However, colleagues in Germany, Iceland, Hong Kong, Israel and Japan kept the protocol nearly identical or made minor changes. Several said that more examples in the homework assignments, especially for adolescent clients, were important. In Japan, they included drawings, because drawings are typically found in their books. Pictures and more simplified language were also used in countries in which illiteracy rates were high. In Israel, clients were encouraged to write their trauma accounts in the clinic in which they had privacy and safety. Overall, the basic message was that the “heart” of CPT was maintained, but adaptations to language and culture, usually with simplifications of the concepts and worksheets, were common.

Some articles have been written about the process of adapting CPT to other cultures. Kaysen et al. (2011) described the iterative process of adapting CPT for both untrained therapists and clients in Iraq. Although the CPT protocol did not need to be modified except for language differences, the therapists needed a great deal more practice with each of the steps of therapy. Schulz, Huber and Resick (2006) wrote about the adaptation of CPT for Bosnian refugees in the U.S. They also discussed issues in conducting therapy through interpreters. In both articles, the issues of religion, gender roles and the meaning of mental health problems emerged. Marques et al. (2015) have conducted a study comparing impact statements and stuck point logs of Latinos and non-Latinos. While they found that the cognition of the two groups were generally similar, Latinos produced fewer stuck points, which could impact treatment. Family violence or obligations, community violence and religion were prominent themes.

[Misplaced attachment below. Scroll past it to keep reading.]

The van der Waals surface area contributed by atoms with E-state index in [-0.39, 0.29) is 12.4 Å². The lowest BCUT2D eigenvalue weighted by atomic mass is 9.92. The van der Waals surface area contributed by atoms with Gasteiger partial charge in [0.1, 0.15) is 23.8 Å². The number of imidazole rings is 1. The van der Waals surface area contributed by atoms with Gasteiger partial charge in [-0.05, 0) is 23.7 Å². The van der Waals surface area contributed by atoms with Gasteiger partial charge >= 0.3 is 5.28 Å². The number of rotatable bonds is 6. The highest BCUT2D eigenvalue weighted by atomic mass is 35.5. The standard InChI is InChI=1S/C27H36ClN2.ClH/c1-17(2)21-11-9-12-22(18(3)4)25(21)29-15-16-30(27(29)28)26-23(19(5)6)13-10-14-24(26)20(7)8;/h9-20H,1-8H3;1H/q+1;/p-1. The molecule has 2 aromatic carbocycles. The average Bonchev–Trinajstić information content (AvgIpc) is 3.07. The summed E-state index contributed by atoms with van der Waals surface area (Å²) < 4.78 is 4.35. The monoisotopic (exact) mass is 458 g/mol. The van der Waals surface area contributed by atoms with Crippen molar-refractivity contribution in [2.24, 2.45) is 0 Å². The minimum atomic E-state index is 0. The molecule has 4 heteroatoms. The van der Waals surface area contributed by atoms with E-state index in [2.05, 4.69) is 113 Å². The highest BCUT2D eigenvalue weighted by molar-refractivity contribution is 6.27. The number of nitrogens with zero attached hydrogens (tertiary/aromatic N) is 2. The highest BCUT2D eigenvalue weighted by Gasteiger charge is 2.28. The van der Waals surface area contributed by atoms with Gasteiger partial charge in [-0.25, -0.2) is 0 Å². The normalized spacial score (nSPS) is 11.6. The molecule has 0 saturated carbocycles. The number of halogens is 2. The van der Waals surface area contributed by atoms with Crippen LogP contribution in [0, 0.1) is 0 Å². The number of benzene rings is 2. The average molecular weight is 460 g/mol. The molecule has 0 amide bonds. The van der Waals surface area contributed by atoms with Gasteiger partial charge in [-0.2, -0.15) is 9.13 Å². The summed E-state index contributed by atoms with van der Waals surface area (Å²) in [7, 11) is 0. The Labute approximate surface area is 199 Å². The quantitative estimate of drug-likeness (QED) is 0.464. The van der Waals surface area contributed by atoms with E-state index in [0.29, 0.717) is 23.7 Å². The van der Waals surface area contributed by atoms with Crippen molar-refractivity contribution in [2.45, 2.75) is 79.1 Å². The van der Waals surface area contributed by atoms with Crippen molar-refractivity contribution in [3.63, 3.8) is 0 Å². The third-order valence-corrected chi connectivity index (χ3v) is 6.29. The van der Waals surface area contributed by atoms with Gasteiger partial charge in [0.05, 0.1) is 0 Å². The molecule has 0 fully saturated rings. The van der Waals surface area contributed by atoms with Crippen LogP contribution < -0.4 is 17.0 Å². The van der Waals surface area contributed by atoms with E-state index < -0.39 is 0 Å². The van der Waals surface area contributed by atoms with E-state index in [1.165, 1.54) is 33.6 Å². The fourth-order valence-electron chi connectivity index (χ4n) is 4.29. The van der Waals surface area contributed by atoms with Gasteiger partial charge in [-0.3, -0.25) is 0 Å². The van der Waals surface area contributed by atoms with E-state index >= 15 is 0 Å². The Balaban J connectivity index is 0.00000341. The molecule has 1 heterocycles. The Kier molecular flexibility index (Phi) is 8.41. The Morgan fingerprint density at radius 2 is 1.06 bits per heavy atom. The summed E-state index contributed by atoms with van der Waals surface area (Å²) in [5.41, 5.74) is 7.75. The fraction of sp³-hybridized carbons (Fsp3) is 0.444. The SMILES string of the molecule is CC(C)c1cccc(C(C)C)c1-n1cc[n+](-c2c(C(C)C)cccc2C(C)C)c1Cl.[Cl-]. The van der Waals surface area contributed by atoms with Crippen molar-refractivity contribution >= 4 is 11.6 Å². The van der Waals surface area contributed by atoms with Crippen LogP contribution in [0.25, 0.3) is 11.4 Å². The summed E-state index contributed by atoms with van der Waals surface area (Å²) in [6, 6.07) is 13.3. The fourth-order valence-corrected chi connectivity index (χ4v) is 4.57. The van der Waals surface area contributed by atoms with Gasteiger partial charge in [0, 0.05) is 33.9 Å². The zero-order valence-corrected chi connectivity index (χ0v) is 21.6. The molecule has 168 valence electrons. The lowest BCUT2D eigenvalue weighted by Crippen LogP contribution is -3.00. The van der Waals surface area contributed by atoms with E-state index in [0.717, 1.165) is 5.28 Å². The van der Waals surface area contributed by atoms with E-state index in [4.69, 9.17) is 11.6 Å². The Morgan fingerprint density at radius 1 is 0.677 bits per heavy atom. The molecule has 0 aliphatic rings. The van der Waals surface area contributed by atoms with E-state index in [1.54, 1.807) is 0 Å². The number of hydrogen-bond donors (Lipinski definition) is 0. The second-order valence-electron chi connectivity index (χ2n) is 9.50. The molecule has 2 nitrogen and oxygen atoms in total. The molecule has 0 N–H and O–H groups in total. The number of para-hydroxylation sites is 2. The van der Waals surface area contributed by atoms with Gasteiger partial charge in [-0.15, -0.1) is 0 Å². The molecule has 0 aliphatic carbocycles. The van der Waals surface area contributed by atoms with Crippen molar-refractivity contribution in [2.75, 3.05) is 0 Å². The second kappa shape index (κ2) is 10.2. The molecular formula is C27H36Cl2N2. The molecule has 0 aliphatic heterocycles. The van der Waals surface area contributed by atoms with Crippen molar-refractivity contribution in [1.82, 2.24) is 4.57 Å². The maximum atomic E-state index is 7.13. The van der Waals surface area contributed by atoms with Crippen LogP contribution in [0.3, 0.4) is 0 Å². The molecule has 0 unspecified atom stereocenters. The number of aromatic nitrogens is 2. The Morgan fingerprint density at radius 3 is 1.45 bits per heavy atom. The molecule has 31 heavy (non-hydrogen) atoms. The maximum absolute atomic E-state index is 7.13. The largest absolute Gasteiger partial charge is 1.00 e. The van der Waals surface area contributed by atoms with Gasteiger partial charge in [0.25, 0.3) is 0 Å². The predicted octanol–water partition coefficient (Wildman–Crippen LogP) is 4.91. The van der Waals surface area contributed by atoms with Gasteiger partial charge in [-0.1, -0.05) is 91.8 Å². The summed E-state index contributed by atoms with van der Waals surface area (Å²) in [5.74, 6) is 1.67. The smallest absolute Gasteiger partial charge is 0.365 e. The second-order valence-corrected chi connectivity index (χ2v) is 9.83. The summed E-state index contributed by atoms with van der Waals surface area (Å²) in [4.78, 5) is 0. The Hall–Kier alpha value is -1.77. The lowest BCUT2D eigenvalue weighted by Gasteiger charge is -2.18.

Culture is found in any community and therapists need to be aware of the beliefs within that culture that may be keeping the client stuck. The basic scaffolding of CPT appears to be hardy, but the content of cognition, stuck points and basic assumptions are different from place to place. Socratic questioning has been used successfully to challenge even the most rigid cultures and therapists need to keep in mind that cultures change or may be overgeneralized as stuck points.

Additional Information

PDF copies of the 12 session therapist manuals and materials manual can be obtained free of charge by emailing CPTforPTSD@gmail.com. Online training can be found here. The U.S. Department of Veterans Affairs (VA) conducts workshops for its employees and mental health agencies sometimes arrange workshops. And watch for announcements of CPT workshops often held at the ISTSS Annual Meeting.

About the Author

Patricia A. Resick, PhD, ABPP, developed Cognitive Processing Therapy in 1988 while on the faculty for 23 years at the University of Missouri-St. Louis. She then spent 10 years, starting in 2003 as the Director of the Women’s Health Sciences Division of the National Center for PTSD at VA Boston and a Professor at Boston University. She is now on the faculty of Duke University Medical Center and is conducting the majority of her CPT research with active military personnel at Ft. Hood, Texas. 


Bass, J. K., Annan, J., McIvor Murray, S., Kaysen, D., Griffiths, S., Cetinoglu, T., Wachter, K., Murray, L. K., & Bolton, P. A. (2013). Controlled trial of psychotherapy for Congolese survivors of sexual violence. New England Journal of Medicine368(23), 2182-2191. doi: 10.1056/NEJMoa1211853.